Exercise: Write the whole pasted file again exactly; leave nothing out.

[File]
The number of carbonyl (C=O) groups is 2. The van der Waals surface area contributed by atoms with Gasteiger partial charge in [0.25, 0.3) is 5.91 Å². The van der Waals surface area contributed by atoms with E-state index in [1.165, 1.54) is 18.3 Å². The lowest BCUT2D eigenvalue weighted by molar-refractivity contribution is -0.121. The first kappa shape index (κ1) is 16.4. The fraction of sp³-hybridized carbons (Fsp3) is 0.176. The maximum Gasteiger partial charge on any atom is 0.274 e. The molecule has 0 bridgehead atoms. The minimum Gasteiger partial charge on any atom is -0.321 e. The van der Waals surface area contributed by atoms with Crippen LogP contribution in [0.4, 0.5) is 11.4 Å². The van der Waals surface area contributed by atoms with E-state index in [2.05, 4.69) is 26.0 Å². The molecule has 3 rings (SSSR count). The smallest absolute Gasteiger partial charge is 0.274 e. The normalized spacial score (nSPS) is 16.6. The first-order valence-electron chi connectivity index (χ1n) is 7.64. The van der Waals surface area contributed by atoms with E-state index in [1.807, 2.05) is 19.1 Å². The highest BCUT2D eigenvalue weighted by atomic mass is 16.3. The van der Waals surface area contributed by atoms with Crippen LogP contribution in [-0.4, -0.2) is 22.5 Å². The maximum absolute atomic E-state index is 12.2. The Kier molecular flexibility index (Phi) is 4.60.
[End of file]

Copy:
The number of carbonyl (C=O) groups is 2. The van der Waals surface area contributed by atoms with Gasteiger partial charge in [0.25, 0.3) is 5.91 Å². The van der Waals surface area contributed by atoms with E-state index in [1.165, 1.54) is 18.3 Å². The lowest BCUT2D eigenvalue weighted by molar-refractivity contribution is -0.121. The first kappa shape index (κ1) is 16.4. The fraction of sp³-hybridized carbons (Fsp3) is 0.176. The maximum Gasteiger partial charge on any atom is 0.274 e. The molecule has 0 bridgehead atoms. The minimum Gasteiger partial charge on any atom is -0.321 e. The van der Waals surface area contributed by atoms with Crippen LogP contribution in [0.4, 0.5) is 11.4 Å². The van der Waals surface area contributed by atoms with E-state index in [2.05, 4.69) is 26.0 Å². The molecule has 3 rings (SSSR count). The smallest absolute Gasteiger partial charge is 0.274 e. The normalized spacial score (nSPS) is 16.6. The first-order valence-electron chi connectivity index (χ1n) is 7.64. The van der Waals surface area contributed by atoms with E-state index in [1.807, 2.05) is 19.1 Å². The highest BCUT2D eigenvalue weighted by atomic mass is 16.3. The van der Waals surface area contributed by atoms with Crippen LogP contribution in [-0.4, -0.2) is 22.5 Å². The maximum absolute atomic E-state index is 12.2. The Kier molecular flexibility index (Phi) is 4.60.